A. For Persons with Disability
· Planning, we must repeat, is a necessary first step to any
project. This cannot be overemphasised.
· It is not such a difficult exercise as it appears.
Sometimes, scared with the prospect of planning, some people rush into a project
hoping to solve problems as they appear. That is very dangerous. We must never
rush into projects - even if we are tempted with donor funding.
· PWDs may consult "experts" if necessary. But they must not
let experts run their lives, make decisions for them.
· PWDs must first carry out a proper "market study' of the
product or service they want to make or market. Make a list of all the necessary
information they would need, and then systematically carry out research to find
answers to those questions. Again, they may use an "expert" if really necessary.
· A lot of information is "public". It is easily accessible,
especially in big towns and cities. In villages, information can be obtained by
asking questions around to the likely users of the product or service the PWDs
hope to market.
· If they are satisfied there is a market, the next step is
to carry out a feasibility, practicality study of the project. Again, they must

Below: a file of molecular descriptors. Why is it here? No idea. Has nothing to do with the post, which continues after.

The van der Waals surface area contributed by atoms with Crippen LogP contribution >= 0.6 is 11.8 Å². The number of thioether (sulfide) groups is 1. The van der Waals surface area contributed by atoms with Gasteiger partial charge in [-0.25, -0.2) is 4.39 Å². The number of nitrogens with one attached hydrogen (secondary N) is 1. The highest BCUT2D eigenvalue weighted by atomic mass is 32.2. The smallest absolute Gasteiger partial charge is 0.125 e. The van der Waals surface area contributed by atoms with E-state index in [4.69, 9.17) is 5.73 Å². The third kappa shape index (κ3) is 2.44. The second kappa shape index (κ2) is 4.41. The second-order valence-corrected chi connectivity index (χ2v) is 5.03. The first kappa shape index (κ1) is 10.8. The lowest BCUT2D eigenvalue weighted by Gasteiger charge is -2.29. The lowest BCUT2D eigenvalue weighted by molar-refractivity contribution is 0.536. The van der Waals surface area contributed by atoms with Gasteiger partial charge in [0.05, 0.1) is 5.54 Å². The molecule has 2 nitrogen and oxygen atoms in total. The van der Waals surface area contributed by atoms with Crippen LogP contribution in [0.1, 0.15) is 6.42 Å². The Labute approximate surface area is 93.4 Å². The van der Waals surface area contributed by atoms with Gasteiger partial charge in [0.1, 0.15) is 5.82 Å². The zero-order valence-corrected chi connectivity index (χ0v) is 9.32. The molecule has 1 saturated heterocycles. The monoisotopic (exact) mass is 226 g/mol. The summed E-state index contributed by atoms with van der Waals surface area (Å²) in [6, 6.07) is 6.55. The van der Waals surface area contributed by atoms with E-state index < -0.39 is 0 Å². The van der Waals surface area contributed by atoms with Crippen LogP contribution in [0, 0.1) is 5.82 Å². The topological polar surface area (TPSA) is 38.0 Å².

make a list of all the items that should go into production and/or sale of the
product or service and do research on them. They may seek outside help if
· They must decide on their options. Is it going to be a
large project or small one? Is it going to be labour-intensive or
capital-intensive? What are the costs involved, and what kind of finances would
be needed? etc. etc.
· If a work place or a building is necessary, is it
disability-friendly, both geographically and architecturally?
· Finally, how are the PWDs going to benefit in terms of
service, employment and dividends?
B. For IGOs and NGOs working with PWDs
· Donors are sometimes responsible for forcing decisions.
They need to spend the money before the financial year is out. That is highly
· They must insist on a market and a feasibility study
before giving out money. If necessary, they must finance such studies before the
project is launched.
· Planning, however, must be participatory. The donors, or
the experts they hire, must not make decisions for the PWDs.
· It is better to give loans for the projects rather than
· Similarly, it is better to provide facilities for training
the project holders rather than "technical assistance."
· Don't abandon the projects once they are financed; keep
monitoring their progress.
Some Areas for Further Discussion
Why is planning a "concrete" exercise? Why not make planning rules
that apply to all situations?
Planning for an individual project would obviously be different
from planning for a co-operative. In what ways?
In what kinds of situations would there be a need to seek the help
of "professionals" or